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Daily roundup of relevant research and analysis from The Globe and Mail’s market strategist Scott Barlow

Citi economist Pernille Henneberg published a helpful report detailing what Federal Reserve rate will and won’t do for the global economy and markets,

“We are already forecasting nearly the weakest global growth since the Global Financial Crisis and more downgrades will follow as the virus is spreading and real economic data will be affected … The Fed returns to its role as global central banks with its unexpected easing being more important for the rest of the world than for the US itself. The positive ramifications follows as US financial conditions are dominating global financial conditions and the US dollar is key risk driver for EM capital flows. The Fed easing was not yet needed from the perspective of the US domestic economy, but it was warranted due to a high economic exposure to the uncertainty shock. More central bank easing will be needed, when real economic data start to weaken, but health measures and fiscal easing would also help reduce the high degree of uncertainty.”

“@SBarlow_ROB C: "More central bank easing will be needed, when real economic data start to weaken" – (research excerpt) Twitter


Nomura Research published a 67-page report on the coronavirus and the economy with the disquieting title “The worst is yet to come” (my emphasis),

“In our new base case, we revise down further our Q1 2020 GDP growth forecast for China to 0% y-o-y, and for the world to 0.9%. We still envisage a V-shaped global recovery in Q2 in our new base case … In this abnormal economic slump, macroeconomic policies are less well equipped to help (or “can only help so much”). If health security controls fail to contain the spread of COVID-19, financial markets may soon have to accept that a global recession is a forgone conclusion.”

“@SBarlow_ROB Nomura, "The worst is yet to come"” – (research excerpt) Twitter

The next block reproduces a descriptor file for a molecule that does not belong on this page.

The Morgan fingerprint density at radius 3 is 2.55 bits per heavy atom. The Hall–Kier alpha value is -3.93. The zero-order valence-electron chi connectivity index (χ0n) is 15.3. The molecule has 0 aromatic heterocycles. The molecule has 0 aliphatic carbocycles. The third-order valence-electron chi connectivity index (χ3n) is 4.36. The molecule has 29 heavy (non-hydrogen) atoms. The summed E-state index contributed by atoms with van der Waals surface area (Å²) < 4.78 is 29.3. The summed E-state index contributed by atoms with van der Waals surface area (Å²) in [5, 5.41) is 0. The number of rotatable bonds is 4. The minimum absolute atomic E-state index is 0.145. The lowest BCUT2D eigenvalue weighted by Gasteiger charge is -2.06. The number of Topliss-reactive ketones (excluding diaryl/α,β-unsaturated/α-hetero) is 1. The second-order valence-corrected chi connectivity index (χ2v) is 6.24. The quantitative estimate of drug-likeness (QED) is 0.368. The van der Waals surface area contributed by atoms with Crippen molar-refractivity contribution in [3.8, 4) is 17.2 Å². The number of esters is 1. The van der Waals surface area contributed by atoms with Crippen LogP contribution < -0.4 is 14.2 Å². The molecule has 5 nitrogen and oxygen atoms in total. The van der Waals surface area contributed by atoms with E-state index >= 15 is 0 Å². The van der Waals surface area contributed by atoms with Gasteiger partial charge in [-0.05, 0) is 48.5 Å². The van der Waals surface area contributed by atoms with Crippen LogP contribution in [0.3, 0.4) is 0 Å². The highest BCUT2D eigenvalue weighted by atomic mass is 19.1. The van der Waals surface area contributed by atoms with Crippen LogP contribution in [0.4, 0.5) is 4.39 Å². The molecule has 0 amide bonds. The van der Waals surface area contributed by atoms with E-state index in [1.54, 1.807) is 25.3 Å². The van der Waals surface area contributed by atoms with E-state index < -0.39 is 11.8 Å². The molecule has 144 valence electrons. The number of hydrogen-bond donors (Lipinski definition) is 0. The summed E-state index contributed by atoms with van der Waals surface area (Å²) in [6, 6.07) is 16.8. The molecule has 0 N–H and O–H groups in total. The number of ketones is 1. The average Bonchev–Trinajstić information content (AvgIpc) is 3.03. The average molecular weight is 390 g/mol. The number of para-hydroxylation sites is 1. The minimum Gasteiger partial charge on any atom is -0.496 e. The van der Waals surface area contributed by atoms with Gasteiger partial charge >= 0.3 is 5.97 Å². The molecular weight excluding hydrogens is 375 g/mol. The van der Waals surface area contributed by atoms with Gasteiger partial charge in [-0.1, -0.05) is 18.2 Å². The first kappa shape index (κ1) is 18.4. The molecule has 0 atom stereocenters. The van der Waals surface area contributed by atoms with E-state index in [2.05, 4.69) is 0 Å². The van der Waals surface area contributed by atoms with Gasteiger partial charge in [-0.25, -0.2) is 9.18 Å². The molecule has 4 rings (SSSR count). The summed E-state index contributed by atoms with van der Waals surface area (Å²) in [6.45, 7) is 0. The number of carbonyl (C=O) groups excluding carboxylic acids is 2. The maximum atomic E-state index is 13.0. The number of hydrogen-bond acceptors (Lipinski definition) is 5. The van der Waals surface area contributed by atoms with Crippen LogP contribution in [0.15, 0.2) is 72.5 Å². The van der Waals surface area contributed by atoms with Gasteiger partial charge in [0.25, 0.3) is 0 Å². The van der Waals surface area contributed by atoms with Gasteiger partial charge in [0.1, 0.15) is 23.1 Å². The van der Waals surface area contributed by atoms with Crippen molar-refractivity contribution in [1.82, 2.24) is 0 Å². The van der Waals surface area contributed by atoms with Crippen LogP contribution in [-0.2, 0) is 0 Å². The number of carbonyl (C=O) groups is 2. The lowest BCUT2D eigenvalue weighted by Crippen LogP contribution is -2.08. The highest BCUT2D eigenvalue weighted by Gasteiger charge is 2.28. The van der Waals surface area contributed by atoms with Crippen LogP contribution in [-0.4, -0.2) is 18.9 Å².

Bespoke Investment Group highlighted the tremendous rally in U.S. Treasury bonds,

“With the yield on the 10-year dropping to a record low of 1.0% yesterday, there hasn’t been a much better asset class than long-term US treasuries over the last year. Using the BoA 10+ Year US Treasury Index as a proxy, long-term US Treasuries have rallied more than 32% on a y/y basis. Going back to 1988, there have only been 14 other trading days where the y/y change was higher, and they were all in late 2011 and mid-2012. On a percentage basis, that works out to just 0.17% of all trading days.”

Domestic bonds have seen similar rallies. The plunge in yields explains the strong performance of bond proxy equity sectors – utilities, consumer staples, and real estate.

“@SBarlow_ROB Bespoke :10Y Ts up 32 % yoy” – (chart) Twitter

“Emerging-markets investors are thinking outside the box.....and buying Treasuries’ – Bloomberg

“Is data this deflationary?” – FT Alphaville (free with registration)


In a separate report from Citi, strategist Li Hong warned investors that low volatility U.S. sectors listed just above are becoming dangerously crowded and expensive,

“REITs and Utilities remain the most crowded sectors after late February’s flight to safety. This is consistent with Low Beta remaining the most crowded factor but speaks to asymmetrical downside risk for Low Beta here … The key metrics that indicate crowding in Low Beta include a higher valuation (Fiscal year price to earnings] that has stretched to 40-year highs, short interest that continues to stay low in Low Beta stocks, and macro risk that is back to record-high levels… “

“@SBarlow_ROB C: REITs and utes remain “the most crowded factor but speaks to asymmetrical downside risk for Low Beta here” – (research excerpt) Twitter


Newsletter: “Cataclysmic projections are everywhere in financial media” – Globe Investor

Diversion: “This tiny, living, and programmable organism could be used for everything from carrying medicine inside our bodies to cleaning up the world’s oceans” – QuickTake

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